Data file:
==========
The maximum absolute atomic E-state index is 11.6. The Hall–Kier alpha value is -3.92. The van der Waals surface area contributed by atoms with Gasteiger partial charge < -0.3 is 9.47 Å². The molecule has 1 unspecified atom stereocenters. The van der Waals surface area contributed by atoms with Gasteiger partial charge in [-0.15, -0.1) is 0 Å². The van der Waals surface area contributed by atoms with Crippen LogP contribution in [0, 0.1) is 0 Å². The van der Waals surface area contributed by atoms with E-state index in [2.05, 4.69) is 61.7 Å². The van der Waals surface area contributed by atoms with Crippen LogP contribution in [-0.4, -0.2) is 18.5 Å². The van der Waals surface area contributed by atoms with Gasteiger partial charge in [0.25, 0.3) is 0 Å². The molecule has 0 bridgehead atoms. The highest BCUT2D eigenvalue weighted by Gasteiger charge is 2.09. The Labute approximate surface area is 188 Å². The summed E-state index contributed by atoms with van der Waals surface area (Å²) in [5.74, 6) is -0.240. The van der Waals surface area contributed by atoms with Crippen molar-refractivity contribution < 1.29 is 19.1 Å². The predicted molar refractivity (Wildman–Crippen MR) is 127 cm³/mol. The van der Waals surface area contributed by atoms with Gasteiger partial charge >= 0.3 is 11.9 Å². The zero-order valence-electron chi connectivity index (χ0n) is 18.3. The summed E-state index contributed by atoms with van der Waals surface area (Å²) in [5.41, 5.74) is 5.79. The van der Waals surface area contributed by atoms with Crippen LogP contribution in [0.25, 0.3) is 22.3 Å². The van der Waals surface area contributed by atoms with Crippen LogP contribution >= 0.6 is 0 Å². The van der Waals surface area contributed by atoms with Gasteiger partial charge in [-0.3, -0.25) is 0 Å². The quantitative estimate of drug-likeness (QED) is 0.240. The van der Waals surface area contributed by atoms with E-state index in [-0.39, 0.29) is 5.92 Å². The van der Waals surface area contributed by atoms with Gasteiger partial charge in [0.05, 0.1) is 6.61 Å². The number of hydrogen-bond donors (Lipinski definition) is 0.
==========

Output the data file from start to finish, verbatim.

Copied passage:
The maximum absolute atomic E-state index is 11.6. The Hall–Kier alpha value is -3.92. The van der Waals surface area contributed by atoms with Gasteiger partial charge < -0.3 is 9.47 Å². The molecule has 1 unspecified atom stereocenters. The van der Waals surface area contributed by atoms with Gasteiger partial charge in [-0.15, -0.1) is 0 Å². The van der Waals surface area contributed by atoms with Crippen LogP contribution in [0, 0.1) is 0 Å². The van der Waals surface area contributed by atoms with E-state index in [2.05, 4.69) is 61.7 Å². The van der Waals surface area contributed by atoms with Crippen LogP contribution in [-0.4, -0.2) is 18.5 Å². The van der Waals surface area contributed by atoms with Gasteiger partial charge in [0.25, 0.3) is 0 Å². The molecule has 0 bridgehead atoms. The highest BCUT2D eigenvalue weighted by Gasteiger charge is 2.09. The Labute approximate surface area is 188 Å². The summed E-state index contributed by atoms with van der Waals surface area (Å²) in [5.74, 6) is -0.240. The van der Waals surface area contributed by atoms with Crippen molar-refractivity contribution < 1.29 is 19.1 Å². The predicted molar refractivity (Wildman–Crippen MR) is 127 cm³/mol. The van der Waals surface area contributed by atoms with Gasteiger partial charge >= 0.3 is 11.9 Å². The zero-order valence-electron chi connectivity index (χ0n) is 18.3. The summed E-state index contributed by atoms with van der Waals surface area (Å²) in [5.41, 5.74) is 5.79. The van der Waals surface area contributed by atoms with Crippen LogP contribution in [0.25, 0.3) is 22.3 Å². The van der Waals surface area contributed by atoms with Crippen LogP contribution >= 0.6 is 0 Å². The van der Waals surface area contributed by atoms with Gasteiger partial charge in [-0.3, -0.25) is 0 Å². The quantitative estimate of drug-likeness (QED) is 0.240. The van der Waals surface area contributed by atoms with E-state index in [-0.39, 0.29) is 5.92 Å². The van der Waals surface area contributed by atoms with Gasteiger partial charge in [0.05, 0.1) is 6.61 Å². The number of hydrogen-bond donors (Lipinski definition) is 0.